The following applies to frequency hopping systems in each of the three bands:
- The bandwidth of a frequency hopping channel is the -20 dB emission bandwidth, measured with the hopping stopped. The system radio frequency (RF) bandwidth is equal to the channel bandwidth multiplied by the number of channels in the hopset. The hopset shall be such that the near-term distribution of frequencies appears random, with sequential hops randomly distributed in both direction and magnitude of change in the hopset, while the long-term distribution appears evenly distributed.
- Frequency hopping systems shall have hopping channel carrier frequencies separated by a minimum of 25 kHz or the -20 dB bandwidth of the hopping channel, whichever is greater. Alternatively, frequency hopping systems operating in the band 2400–2483.5 MHz may have hopping channel carrier frequencies that are separated by 25 kHz or two-thirds of the -20 dB bandwidth of the hopping channel, whichever is greater, provided that the systems operate with an output power no greater than 0.125 W. The system receivers shall have input bandwidths that match the hopping channel bandwidths of their corresponding transmitters and shall shift frequencies in synchronization with the transmitted signals.
- For frequency hopping systems in the band 902–928 MHz: if the -20 dB bandwidth of the hopping channel is less than 250 kHz, the system shall use at least 50 hopping channels and the average time of occupancy on any channel shall not be greater than 0.4 seconds within a 20-second period. If the -20 dB bandwidth of the hopping channel is 250 kHz or greater, the system shall use at least 25 hopping channels and the average time of occupancy on any channel shall not be greater than 0.4 seconds within a 10-second period. The maximum allowed -20 dB bandwidth of the hopping channel is 500 kHz.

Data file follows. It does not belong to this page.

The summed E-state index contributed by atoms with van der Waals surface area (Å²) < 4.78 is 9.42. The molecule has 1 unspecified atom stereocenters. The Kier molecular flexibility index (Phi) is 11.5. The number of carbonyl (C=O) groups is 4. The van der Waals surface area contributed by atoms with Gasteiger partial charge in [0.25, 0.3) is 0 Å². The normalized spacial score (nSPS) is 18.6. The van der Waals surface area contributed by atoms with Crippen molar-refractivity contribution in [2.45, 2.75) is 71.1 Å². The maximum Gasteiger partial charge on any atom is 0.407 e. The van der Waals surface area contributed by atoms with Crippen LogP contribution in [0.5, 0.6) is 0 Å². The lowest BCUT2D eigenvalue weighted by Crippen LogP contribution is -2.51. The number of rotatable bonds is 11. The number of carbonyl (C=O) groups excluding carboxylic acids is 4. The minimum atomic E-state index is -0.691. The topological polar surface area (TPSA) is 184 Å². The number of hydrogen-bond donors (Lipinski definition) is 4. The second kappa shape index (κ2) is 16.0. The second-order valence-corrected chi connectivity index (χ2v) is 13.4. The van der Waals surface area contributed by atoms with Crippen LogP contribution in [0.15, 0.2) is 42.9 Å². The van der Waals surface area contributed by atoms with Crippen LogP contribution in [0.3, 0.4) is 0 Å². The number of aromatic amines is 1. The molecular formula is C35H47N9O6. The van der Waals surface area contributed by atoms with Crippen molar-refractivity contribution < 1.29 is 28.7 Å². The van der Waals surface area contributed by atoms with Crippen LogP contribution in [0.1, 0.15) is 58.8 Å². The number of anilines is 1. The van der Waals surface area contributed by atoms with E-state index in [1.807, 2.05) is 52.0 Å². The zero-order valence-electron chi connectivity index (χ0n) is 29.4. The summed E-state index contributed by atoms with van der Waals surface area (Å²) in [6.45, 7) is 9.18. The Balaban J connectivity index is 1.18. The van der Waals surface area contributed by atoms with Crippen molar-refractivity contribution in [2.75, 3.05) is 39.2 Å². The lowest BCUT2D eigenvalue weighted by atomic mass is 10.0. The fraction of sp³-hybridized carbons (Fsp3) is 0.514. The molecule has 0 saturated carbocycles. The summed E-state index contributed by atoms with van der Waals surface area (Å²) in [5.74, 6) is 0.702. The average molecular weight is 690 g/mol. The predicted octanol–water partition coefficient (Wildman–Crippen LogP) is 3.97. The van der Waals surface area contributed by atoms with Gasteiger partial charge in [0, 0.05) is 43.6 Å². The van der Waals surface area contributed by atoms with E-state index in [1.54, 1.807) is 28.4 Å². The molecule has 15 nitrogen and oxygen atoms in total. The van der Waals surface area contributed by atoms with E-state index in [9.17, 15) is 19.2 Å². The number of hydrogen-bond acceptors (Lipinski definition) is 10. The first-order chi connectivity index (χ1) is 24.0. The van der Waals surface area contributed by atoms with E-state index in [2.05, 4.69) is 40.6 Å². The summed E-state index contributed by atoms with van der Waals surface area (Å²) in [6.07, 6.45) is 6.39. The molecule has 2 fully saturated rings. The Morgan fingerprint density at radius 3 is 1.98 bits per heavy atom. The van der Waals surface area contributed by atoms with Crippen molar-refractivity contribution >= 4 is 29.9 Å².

- Frequency hopping systems operating in the band 2400–2483.5 MHz shall use at least 15 hopping channels. The average time of occupancy on any channel shall not be greater than 0.4 seconds within a period of 0.4 seconds, multiplied by the number of hopping channels employed. Transmissions on particular hopping frequencies may be avoided or suppressed provided that a minimum of 15 hopping channels are used.
- Frequency hopping systems operating in the band 5725–5850 MHz shall use at least 75 hopping channels. The maximum -20 dB bandwidth of the hopping channel shall be 1 MHz. The average time of occupancy on any frequency shall not be greater than 0.4 seconds within a 30-second period.
A8.2 Digital Modulation Systems
These include systems that employ digital modulation techniques resulting in spectral characteristics similar to direct sequence systems. The following applies to all three bands:
- The minimum -6 dB bandwidth shall be at least 500 kHz.
- The transmitter power spectral density conducted from the transmitter to the antenna shall not be greater than 8 dBm in any 3 kHz band during any time interval of continuous transmission. This power spectral density shall be determined in accordance with the provisions of Section A8.4 (4), (i.e. the power spectral density shall be determined using the same method as is used to determine the conducted output power).
A8.3 Hybrid Systems
Hybrid systems employ a combination of both frequency hopping and digital modulation techniques and must comply with the following:
- With the digital modulation operation of the hybrid system turned off, the frequency hopping operation shall have an average time of occupancy on any frequency not exceeding 0.4 seconds within a duration in seconds equal to the number of hopping frequencies multiplied by 0.4.
- With the frequency hopping turned off, the digital modulation operation shall comply with the power spectral density requirements for digital modulation systems set out in of Section A8.2 (b) above.
A8.4 Transmitter Output Power and e.i.r.p. Requirements
- For frequency hopping systems operating in the band 902–928 MHz, the maximum peak conducted output power shall not exceed 1.0 W, and the e.i.r.p. shall not exceed 4 W if the hopset uses 50 or more hopping channels; the maximum peak conducted output power shall not exceed 0.25 W, and the e.i.r.p. shall not exceed 1 W if the hopset uses less than 50 hopping channels.
- For frequency hopping systems operating in the band 2400–2483.5 MHz and employing at least 75 hopping channels, the maximum peak conducted output power shall not exceed 1 W; for all other frequency hopping systems in the band, the maximum peak conducted output power shall not exceed 0.125 W. Except as provided in Section A8.4 (5), the e.i.r.p. shall not exceed 4 W.